One of the most important decisions you’ll make as a business owner is where to put your advertising dollars.
It’s often the most frustrating, too, because it can be difficult to track the return on your investment (ROI) and, with all the various forms of marketing out there and the number of places available out there, it can be difficult to choose the best one for your business.
Print? Television? Cable? Or something even more direct?
Chances are, you’ll need a combination of them, and the answer will be different for every type of business—as well as every individual business.
With viewership increasing moving toward the internet, some form of online advertising is a must, too. Here’s a breakdown of the top ways to spend your money online, as well as a note of some positive and negative aspects of each.
Google Adwords. There’s a reason why this is the top-rated service out there—let’s face it: Google is the most popular search engine, bar none. The vast majority of people go to google.com when they start an internet search. The phrase “Google it,” is so common it’s part of everyday language. (Have you ever heard anyone say: “Bing it.” Or, bless their hearts for trying, “Why don’t you Ask Jeeves?”)
You know how it works: a Google user types in a search term or string of terms into the search box, and the relevant search results show up. The user can then click on any of the results. Google AdWords typically show up above the regular search results, and Google AdWords campaigns will always show up on the first page of your results, giving them a sort of false weight among Google’s own Search Optimization Engine (SEO) logarithm.
They get results, because of their prominent placement. This is easy enough to quantify. Just ask yourself this question: How often do you scroll down through the second or third page of your search results?
[caption id="attachment_3496" align="alignright" width="150"] Both GoogleAdWords and Yelp advertisements show up above the search results.[/caption]
The challenge with AdWords is that it is keyword reliant, those keywords can be competitive and, therefore, AdWords can be very expensive. You can set up and maintain your campaigns with a small initial investment, but if you don’t manage it properly, you can easily spend a small fortune.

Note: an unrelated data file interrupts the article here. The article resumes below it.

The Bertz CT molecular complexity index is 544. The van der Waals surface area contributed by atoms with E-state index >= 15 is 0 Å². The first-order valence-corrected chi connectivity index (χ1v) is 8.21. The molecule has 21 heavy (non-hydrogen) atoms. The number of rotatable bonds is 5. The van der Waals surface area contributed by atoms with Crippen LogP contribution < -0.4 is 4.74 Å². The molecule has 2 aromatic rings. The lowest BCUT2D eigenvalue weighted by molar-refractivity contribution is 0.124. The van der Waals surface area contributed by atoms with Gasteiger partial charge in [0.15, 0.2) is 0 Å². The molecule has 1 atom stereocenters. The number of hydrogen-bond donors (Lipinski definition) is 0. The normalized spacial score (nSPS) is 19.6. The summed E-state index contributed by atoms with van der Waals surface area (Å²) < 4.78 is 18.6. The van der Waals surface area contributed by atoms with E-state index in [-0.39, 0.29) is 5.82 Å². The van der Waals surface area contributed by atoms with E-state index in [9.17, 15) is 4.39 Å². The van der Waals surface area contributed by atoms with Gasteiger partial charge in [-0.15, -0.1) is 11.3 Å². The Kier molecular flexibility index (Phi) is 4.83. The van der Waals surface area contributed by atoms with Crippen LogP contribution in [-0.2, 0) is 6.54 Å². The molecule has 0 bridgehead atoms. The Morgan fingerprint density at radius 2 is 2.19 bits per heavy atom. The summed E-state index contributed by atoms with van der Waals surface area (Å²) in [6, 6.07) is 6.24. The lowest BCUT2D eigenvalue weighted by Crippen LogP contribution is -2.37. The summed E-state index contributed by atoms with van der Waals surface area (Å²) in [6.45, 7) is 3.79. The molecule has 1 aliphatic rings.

Yelp works in a similar way, but it less expensive. Yelp offers business ads that show up in their Yelp results. As with Google AdWords, they show up above the actual results when Yelp users are looking for a business.
Yelp offers two options: cost per impression or cost per click. Cost per impression is paying every time your ad shows up when people are looking for a business. Cost per click is exactly what it says. As an advertiser you will pay each time someone clicks the link to go to your Yelp profile.
Yelp can be cheaper than Google AdWords, but if you choose the cost per impression option, it’s difficult to know what you’re getting for your money. You ad shows up when people are looking for a similar type of business, but those surfers may or may not click on it—with the prevalence of advertising these days, they may not even notice it, at all.
Facebook is another option and it is not entirely reliant on search engines. Facebook Ads are relatively cheap—particularly when compared to Google—and they essentially rely on word-of-mouth to spread knowledge of your business. You have a great deal of control over who sees your message—you can target it by age, gender, location and even interests. It is also easy to do. No marketing background is required. And setting up a Facebook business page is free.
Essentially, what you do is what you’re already doing—assuming you have a facebook page. You create an engaging post that will link back to your site or offer a special discount or whatever you decide and then pay to “boost” that post. More people see it, and their friends see it if they happen to “like it.”
The main drawback to using Facebook advertisements is that they are all on Facebook. Believe it or not, there are people out there who do not use it or pay attention to it often enough to be reached solely through this medium. Also, Facebook, unlike Google and Yelp, is not a search engine.
Feel free to experiment with each and, if you need help, we’ve got it. What platform works best for you, and why? Let us know in the comments.